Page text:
How the snake got its fangs

It likely all started when the back of the mouth left the front.

“How’d you get those newfangled teeth?” hissed the petite garter snake to the venomous cobra. “Same way that you got yours,” cobra replied. All fangs — no matter their size, shape or position — descend from a single evolutionary event, new evidence from snake embryos suggests.

COMFORT ZONE Researcher Freek Vonk holds a king cobra. F. Vonk

By observing gene activity in snake embryos, a team revealed that, on the evolutionary tree, fangs sprang from one source. Pictured is the 18-day-old embryo of an African night adder.
YOUNG CLUES By observing gene activity in snake embryos, a team revealed that, on the evolutionary tree, fangs sprang from one source. Pictured is the 18-day-old embryo of an African night adder. Click on the image for full story. F. Vonk and M. Richardson

“I’m sky high on this piece of work,” comments Ken Kardong, a biologist at WashingtonStateUniversity in Pullman, who has been studying snake evolution for more than 30 years. “This will become a textbook example in evolutionary biology identifying how development produces diversity in the natural world that natural selection can then act on.”

The new study, led by Freek Vonk of LeidenUniversity in The Netherlands, reveals that snakes didn’t reinvent the wheel with each new version of their venom-delivery systems. The report appears in the July 31 Nature.

“They’ve shown there is a single underlying way of building things that has been elaborated different ways, in different groups,” comments biologist Rick Shine of the University of Sydney in Australia.

Dagger-sharp frontal fangs allow cobras and vipers to prey on feisty mammals such as the large desert rat. Garter snakes, corn snakes and others that hunt less volatile creatures do just fine with fangs in the back of their mouth. What confused biologists, however, was learning that the front-fanged snakes don’t fall into a neat group. In the snake tree of life, rear-fanged snakes are scattered on evolutionary branches in between the cobras and the more recently evolved vipers, which indicates that fangs evolved at least a couple of times on separate branches leading to front-fanged snakes.

The assumption of multiple origins is problematic for evolutionary biologists who prefer to find that complex structures like fangs — multi-part weapons consisting of a sharp tooth connected to a venomous gland — don’t just come and go. If they did, fangs presumably would have popped up in other vertebrates. They haven’t.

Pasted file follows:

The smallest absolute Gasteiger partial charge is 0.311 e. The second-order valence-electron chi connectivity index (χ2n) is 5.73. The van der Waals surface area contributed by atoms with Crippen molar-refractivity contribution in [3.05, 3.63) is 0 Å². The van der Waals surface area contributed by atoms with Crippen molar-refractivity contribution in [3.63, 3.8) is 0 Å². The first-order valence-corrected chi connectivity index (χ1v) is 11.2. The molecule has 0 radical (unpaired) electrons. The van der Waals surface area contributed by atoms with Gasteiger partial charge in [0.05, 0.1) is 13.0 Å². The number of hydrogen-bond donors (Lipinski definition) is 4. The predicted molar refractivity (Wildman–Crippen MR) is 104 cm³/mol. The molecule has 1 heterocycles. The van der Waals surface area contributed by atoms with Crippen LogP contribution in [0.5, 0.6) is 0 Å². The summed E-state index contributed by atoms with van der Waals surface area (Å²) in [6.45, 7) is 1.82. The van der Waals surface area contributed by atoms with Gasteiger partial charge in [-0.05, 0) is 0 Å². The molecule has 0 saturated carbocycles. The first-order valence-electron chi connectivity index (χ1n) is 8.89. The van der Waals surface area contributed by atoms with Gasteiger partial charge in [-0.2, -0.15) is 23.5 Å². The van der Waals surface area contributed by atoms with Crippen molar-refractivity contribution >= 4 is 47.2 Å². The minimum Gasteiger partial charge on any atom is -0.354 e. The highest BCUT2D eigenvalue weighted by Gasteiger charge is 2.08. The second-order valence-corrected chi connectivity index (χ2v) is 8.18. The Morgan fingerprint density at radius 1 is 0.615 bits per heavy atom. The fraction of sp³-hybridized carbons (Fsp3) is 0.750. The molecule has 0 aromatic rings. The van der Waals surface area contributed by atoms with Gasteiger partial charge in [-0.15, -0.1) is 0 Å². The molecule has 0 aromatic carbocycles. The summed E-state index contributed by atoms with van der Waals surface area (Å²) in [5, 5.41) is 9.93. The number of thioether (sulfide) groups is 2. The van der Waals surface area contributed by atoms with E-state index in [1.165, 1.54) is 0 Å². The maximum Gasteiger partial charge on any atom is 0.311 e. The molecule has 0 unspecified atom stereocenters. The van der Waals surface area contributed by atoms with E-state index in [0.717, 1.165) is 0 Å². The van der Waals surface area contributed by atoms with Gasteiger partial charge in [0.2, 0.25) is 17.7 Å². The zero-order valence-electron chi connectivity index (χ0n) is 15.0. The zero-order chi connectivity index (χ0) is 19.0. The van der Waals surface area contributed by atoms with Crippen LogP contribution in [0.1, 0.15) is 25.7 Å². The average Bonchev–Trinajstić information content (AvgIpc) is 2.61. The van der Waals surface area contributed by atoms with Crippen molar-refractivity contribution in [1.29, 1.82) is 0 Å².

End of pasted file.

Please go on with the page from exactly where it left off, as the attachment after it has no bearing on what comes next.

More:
The distinction between front-fanged snakes and rear-fanged snakes goes back centuries, Shine says. Most studies focus on fully formed fangs. The new study by Vonk is the first in decades to compare how front and back fangs develop within snake embryos.

As snake embryos develop within eggs, their cells multiply and differentiate. Genes direct cells to take on different identities — an eye will form here, a tongue there. In snake “gums,” a gene called sonic hedgehog lays out the toothy part of the body plan.

Vonk and his collaborators collected hundreds of snake eggs, and slowly began the arduous process of tracking down where sonic hedgehog was being expressed in the mouths of the embryos. Finding snake nests in the wild is incredibly hard, Vonk says. So the group sought out eggs from hobbyists around the world who raise snakes in captivity.

After examining multiple embryos from eight snake species — some with fangs in front, some with fangs in back, some without fangs — Vonk’s team discovered that the initial plans for fang formation consistently began at the back of the mouth, even in front-fanged snakes.

“When you get a finding like that, where the fangs in all kinds of adults come from the same place in the embryo … it supports the idea that there’s an evolutionarily common origin for the fang and that it hasn’t evolved totally independently,” explains Michael K. Richardson of Leiden University.

A critical event millions of years ago set the stage for fangs to form, the researchers suggest. Tooth-forming tissue at the back part of the jaw became uncoupled from the front part, so that the back area was free to change while the front part still grew teeth that could grab prey. Thus the primitive snake could survive while the back part was under construction.

“Nature took the easiest path,” says Richardson, “and the easiest path is not to evolve a whole new structure but to just move this wonderful biological weapon around in the skull to suit different lifestyles.” Cobra fangs are rather stationary compared with rattlesnake fangs, which lie flat against the roof of their mouths and swing downward like a kickstand to pierce prey. Stiletto snake fangs, on the other hand, snap out of their mouths horizontally. Yet all those frontal fangs grew from tissue at the back of the mouth in an early snake ancestor. Embryonic fang development is a relic of that early process, says Vonk.

Early snakes with a mouth more like today’s fangless boa constrictors diverged from lizards some 100 million years ago, says Vonk. Fossils of fanged snakes date back about 24 million years. The researchers found that boas bear just one section of dental tissue, while fanged snakes all have two. So, they propose, in those millions of years between the fangless and fanged snakes, dental tissue split and in doing so, allowed fangs to form. In turn, fanged snakes feasted, flourished and diversified. Of the 2,700 species of snakes, 2,300 are in the fang-bearing group.

More Stories from Science News on Life

From the Nature Index

Paid Content